Last week brought news that a great man had died, Dr. Carl Djerassi. He was someone I briefly worked with more than 25 years ago, a man who made a deep and lasting impression on me in many ways. And though you probably don't realize it, he is someone who touches your life daily, thanks to his serial chemical genius.
First and foremost, Dr. Djerassi was renowned as one of the "fathers of the human birth control pill," a catalyst for all the convenience, conflict and cultural change it begat. But, he didn't stop there. Djerassi also patented antihistamine, cortisone and other pharmaceutical wonders that continue to ease human sufferings, large and small, every day. So, the next time you have a stuffy nose or summer allergy attack, anaphylaxis, a sprained ankle or an ill-advised one night stand during your fertile days, just remember that Dr. Carl and his creations are there, working hard and unseen, to set things right.
But one of the things missing from the lengthy obituary in the New York Times was his role as the creator of another kind of birth control, one for that most universally despised of urban pests -- the cockroach. It was during this colorful chapter in his life, one glossed over in media obits, but discussed with great humor in Dr. Djerassi's excellent autobiography, The Pill, Pygmy Chimps and Degas' Horse, that I had the horizon-expanding fortune to cross his path.
Being both a brilliant scientist and businessman, Dr. Djerassi realized that the principals employed in the human birth control pill had another, perhaps even more lucrative, application -- in the world of agriculture. He followed up his venture with the human pill by founding another company that made countless millions more marketing sprays that would (essentially) sterilize flying farm pests, so they couldn't reproduce new generations of crop-eaters.
Lady Pill Sequel? Birth Control for Cockroaches
Fifteen years later, the fine folks at Black Flag were looking for a sequel to their mega blockbuster, The Roach Motel, and beat a path to Dr. Djerassi's door. At that time, the extraordinarily wealthy, European-born doctor was indulging his artistic passions -- writing plays, novels and poetry, and overseeing a vibrant artists' colony and residency program he established near San Francisco.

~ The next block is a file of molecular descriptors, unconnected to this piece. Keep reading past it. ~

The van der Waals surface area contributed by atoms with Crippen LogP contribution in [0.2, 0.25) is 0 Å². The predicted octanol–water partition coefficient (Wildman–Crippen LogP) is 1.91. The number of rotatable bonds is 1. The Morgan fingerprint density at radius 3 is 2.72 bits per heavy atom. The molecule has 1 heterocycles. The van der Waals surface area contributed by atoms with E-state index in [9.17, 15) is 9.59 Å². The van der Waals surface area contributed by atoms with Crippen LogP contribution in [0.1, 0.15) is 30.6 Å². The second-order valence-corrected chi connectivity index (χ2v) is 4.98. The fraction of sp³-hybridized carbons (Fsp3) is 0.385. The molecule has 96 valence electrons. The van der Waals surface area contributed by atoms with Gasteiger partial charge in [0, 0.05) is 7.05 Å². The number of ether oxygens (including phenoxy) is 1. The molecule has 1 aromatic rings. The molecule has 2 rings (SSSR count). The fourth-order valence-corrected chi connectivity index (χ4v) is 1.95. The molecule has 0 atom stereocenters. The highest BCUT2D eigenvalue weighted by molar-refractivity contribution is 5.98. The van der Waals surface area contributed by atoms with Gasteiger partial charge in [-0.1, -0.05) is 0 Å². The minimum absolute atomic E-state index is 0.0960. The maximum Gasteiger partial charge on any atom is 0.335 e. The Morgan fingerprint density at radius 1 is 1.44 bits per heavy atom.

Ultimately, a deal was struck, and they licensed his science for a new consumer product, Black Flag Roach Ender, which came with the snazzy registered tagline: "Birth control for roaches."
The rub for Dr. Djerassi? He couldn't just sit back and count his residuals; they wanted him to be the face of the product, the "star" of a high-profile national publicity blitz. Thus, this old world scientist, with a penchant for high culture and the good life, was swept away from the bucolic Bay Area, and thrust into the media hotpot, to hawk "a better bug spray" in places far and wide.
The first stop was a packed press conference at one of the Ivy League university clubs in New York, attended by serious science reporters and that less than gravitas-bearing breed I loved best, called "feature reporters." Then, it was off on a coast-to-coast tour to introduce this modern wonder to the citizens and media alike, seemingly only in the high-humidity, southern U.S. cities where the roaches grew as big as house cats.
Onto the Electric Medicine Show
In these days, before the satellite media tour was common practice (where you can now sit in a studio in New York or L.A. and do interviews with TV stations anywhere around the world), Dr. Djerassi would have to take his eminence to them bodily, via a multitude of long plane and car rides. For some reason, it was I who the powers that be at the agency designated to be his Sancho Panza, on this journey to the most highly-infested cockroach capitals of America.
As a man of both vastly superior scientific and cultural intellect, it was apparent that Dr. Djerassi wouldn't suffer fools or time-wasters -- me or anyone else. Downtime was a mortal sin to a fine mind like his. In the minutes it took to deal with a clueless airline desk attendant, driver or waiter, he could perhaps envision another scientific breakthrough or, at the very least, dash off a poem to nourish his creative spirit, which cohabited in the same brain with his scientific genius.
When you travel city to city with someone, for days and weeks, on cramped planes and in cars, when you give them their morning wake-up call and coffee, eat every meal with them, you have to establish either: A) Some kind of professional rapport to get the job done or, better yet; B) A personal one to make the experience a bit of a vacation from the daily grind for both parties.
At first, I was pretty terrified of Dr. Djerassi. With his Bond-villain voice, his neatly trimmed gray hair and beard, his piercing glance, the genius I.Q. and some neck covering -- I assumed was an ascot -- he was anything but approachable. Picture Dos Equis' "The Most Interesting Man in the World" for real -- that rugged, knowing look hooked up to both Einstein's and Picasso's brains.